I customarily write about foreign policy and international affairs, humbly believing that my training and experience enable me to offer some useful insights in that area. What follows, however, is less the output of a foreign policy wonk than the anguished observations of a concerned U.S. citizen.
We face, in plain sight, the greatest threat to democracy in America in my lifetime (meaning since World War II, although the “greatest threat” formulation probably is valid as far back as 1876). The incumbent presidential candidate, anticipating defeat, is, with the help of some supporters and enablers, trying to discredit the electoral process and to cling to power even if his opponent wins the election — i.e., even if Joe Biden receives a majority of popular votes in each of several states that together constitute a majority of the electoral vote. Donald Trump is attempting to accomplish this power grab through unsupported claims of widespread voter fraud, possible maneuvers by Republican-controlled state legislatures, and enough confusion to throw the election into a court system restocked with Trump’s appointees or a state-by-state vote in the House of Representatives.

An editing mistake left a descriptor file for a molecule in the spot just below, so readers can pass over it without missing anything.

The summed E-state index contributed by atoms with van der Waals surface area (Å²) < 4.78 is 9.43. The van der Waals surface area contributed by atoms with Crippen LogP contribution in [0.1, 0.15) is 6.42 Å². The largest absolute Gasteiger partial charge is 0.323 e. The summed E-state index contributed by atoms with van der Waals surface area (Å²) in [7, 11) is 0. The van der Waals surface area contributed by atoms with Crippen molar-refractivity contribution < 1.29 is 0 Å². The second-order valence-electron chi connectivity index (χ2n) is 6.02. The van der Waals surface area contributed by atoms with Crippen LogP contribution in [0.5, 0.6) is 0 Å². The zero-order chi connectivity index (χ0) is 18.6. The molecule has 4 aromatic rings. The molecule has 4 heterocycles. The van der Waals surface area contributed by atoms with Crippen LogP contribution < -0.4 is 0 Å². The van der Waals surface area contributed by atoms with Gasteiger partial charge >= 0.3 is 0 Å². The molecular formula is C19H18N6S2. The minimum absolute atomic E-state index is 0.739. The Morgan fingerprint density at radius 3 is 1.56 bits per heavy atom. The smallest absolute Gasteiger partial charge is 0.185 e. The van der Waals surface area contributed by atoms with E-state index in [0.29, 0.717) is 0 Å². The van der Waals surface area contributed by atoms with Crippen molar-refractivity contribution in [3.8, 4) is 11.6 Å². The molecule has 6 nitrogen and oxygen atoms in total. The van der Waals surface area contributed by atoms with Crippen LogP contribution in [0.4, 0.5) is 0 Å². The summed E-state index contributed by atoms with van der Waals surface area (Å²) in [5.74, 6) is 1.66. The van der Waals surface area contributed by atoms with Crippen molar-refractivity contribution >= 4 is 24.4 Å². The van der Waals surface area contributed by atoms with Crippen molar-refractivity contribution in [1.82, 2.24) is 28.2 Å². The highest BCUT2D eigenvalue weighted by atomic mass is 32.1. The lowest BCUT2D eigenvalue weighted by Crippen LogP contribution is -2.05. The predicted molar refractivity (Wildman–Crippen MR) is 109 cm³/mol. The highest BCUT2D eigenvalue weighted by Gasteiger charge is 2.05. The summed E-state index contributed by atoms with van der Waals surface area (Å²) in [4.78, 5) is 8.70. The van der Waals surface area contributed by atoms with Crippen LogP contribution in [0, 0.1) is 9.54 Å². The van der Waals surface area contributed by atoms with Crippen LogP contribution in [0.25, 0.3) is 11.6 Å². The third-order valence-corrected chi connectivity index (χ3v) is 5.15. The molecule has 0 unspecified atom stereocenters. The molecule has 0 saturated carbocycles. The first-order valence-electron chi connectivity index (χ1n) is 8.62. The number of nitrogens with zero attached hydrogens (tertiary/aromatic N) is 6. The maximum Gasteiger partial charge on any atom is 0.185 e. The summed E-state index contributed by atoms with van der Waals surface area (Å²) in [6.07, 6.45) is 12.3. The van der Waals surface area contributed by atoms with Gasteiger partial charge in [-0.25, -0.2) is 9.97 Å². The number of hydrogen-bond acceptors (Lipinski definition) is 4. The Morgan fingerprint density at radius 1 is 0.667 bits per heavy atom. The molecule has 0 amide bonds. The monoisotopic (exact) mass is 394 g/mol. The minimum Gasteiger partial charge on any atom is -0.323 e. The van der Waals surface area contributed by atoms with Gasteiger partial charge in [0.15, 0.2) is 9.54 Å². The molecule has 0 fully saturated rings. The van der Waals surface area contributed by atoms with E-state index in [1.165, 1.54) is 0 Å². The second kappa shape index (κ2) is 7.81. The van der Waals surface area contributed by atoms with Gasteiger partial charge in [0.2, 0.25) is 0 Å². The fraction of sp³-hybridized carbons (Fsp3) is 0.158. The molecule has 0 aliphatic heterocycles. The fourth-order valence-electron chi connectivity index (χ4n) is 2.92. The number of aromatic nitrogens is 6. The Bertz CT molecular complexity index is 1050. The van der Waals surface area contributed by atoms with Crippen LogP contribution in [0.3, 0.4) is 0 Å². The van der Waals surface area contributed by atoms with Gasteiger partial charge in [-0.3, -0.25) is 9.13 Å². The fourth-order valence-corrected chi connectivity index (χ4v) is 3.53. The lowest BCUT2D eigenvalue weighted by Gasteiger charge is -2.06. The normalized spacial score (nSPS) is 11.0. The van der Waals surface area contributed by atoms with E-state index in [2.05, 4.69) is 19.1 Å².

I will try to earn my privilege of speaking out in this space with four observations that do have a foreign affairs dimension, although they are not necessarily the most important points about the current crisis.
First, world history shows that democracy is fragile. Even European nations with well-developed political cultures and records of democracy have at times allowed demagogues to derail them into horrifying authoritarianism. It could happen here too.
Second, most degeneration of democracy into authoritarianism, such as the recent examples of Viktor Orban in Hungary or Recep Tayyip Erdogan in Turkey, has had a subtle and deceptive side, in the sense that many supporters of such leaders probably did not fully understand what was happening until much of the degeneration had taken place. That makes it all the more inexcusable for Americans to let anything like that happen in their country, as Trump — with his repeated refusals to commit to accepting the election result and his open disdain for the rule of law — has all but formally announced his malevolent intentions.